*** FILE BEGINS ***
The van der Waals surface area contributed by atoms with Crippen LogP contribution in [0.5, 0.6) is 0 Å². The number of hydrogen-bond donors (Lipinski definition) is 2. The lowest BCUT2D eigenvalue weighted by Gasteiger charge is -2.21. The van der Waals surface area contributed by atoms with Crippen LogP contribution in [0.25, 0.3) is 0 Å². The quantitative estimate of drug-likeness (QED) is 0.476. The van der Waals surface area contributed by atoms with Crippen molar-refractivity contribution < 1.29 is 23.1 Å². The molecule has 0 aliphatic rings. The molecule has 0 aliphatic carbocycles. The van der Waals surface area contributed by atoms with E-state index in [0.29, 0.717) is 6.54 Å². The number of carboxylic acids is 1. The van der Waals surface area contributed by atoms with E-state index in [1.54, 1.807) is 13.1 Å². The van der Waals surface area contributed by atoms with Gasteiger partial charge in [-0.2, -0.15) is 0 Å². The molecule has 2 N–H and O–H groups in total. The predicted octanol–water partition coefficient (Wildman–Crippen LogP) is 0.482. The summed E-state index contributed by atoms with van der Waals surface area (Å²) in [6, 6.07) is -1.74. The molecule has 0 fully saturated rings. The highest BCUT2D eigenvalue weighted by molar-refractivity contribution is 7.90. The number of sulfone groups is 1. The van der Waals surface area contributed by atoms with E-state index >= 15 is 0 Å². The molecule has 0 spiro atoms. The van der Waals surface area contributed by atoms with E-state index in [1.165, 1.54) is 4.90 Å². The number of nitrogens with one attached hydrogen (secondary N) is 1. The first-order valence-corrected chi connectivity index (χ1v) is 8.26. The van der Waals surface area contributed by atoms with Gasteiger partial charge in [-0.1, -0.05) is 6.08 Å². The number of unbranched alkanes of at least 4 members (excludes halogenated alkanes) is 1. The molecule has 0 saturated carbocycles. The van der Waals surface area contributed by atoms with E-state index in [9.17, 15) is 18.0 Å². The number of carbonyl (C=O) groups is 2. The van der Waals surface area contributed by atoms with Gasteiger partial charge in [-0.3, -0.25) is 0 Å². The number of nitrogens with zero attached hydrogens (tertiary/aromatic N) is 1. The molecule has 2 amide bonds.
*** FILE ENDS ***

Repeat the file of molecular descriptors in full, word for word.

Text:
The van der Waals surface area contributed by atoms with Crippen LogP contribution in [0.5, 0.6) is 0 Å². The number of hydrogen-bond donors (Lipinski definition) is 2. The lowest BCUT2D eigenvalue weighted by Gasteiger charge is -2.21. The van der Waals surface area contributed by atoms with Crippen LogP contribution in [0.25, 0.3) is 0 Å². The quantitative estimate of drug-likeness (QED) is 0.476. The van der Waals surface area contributed by atoms with Crippen molar-refractivity contribution < 1.29 is 23.1 Å². The molecule has 0 aliphatic rings. The molecule has 0 aliphatic carbocycles. The van der Waals surface area contributed by atoms with E-state index in [0.29, 0.717) is 6.54 Å². The number of carboxylic acids is 1. The van der Waals surface area contributed by atoms with E-state index in [1.54, 1.807) is 13.1 Å². The van der Waals surface area contributed by atoms with Gasteiger partial charge in [-0.2, -0.15) is 0 Å². The molecule has 2 N–H and O–H groups in total. The predicted octanol–water partition coefficient (Wildman–Crippen LogP) is 0.482. The summed E-state index contributed by atoms with van der Waals surface area (Å²) in [6, 6.07) is -1.74. The molecule has 0 fully saturated rings. The highest BCUT2D eigenvalue weighted by molar-refractivity contribution is 7.90. The number of sulfone groups is 1. The van der Waals surface area contributed by atoms with E-state index >= 15 is 0 Å². The molecule has 0 spiro atoms. The van der Waals surface area contributed by atoms with E-state index in [1.165, 1.54) is 4.90 Å². The number of nitrogens with one attached hydrogen (secondary N) is 1. The first-order valence-corrected chi connectivity index (χ1v) is 8.26. The van der Waals surface area contributed by atoms with Gasteiger partial charge in [-0.1, -0.05) is 6.08 Å². The number of unbranched alkanes of at least 4 members (excludes halogenated alkanes) is 1. The molecule has 0 saturated carbocycles. The van der Waals surface area contributed by atoms with E-state index in [9.17, 15) is 18.0 Å². The number of carbonyl (C=O) groups is 2. The van der Waals surface area contributed by atoms with Gasteiger partial charge in [-0.3, -0.25) is 0 Å². The number of nitrogens with zero attached hydrogens (tertiary/aromatic N) is 1. The molecule has 2 amide bonds.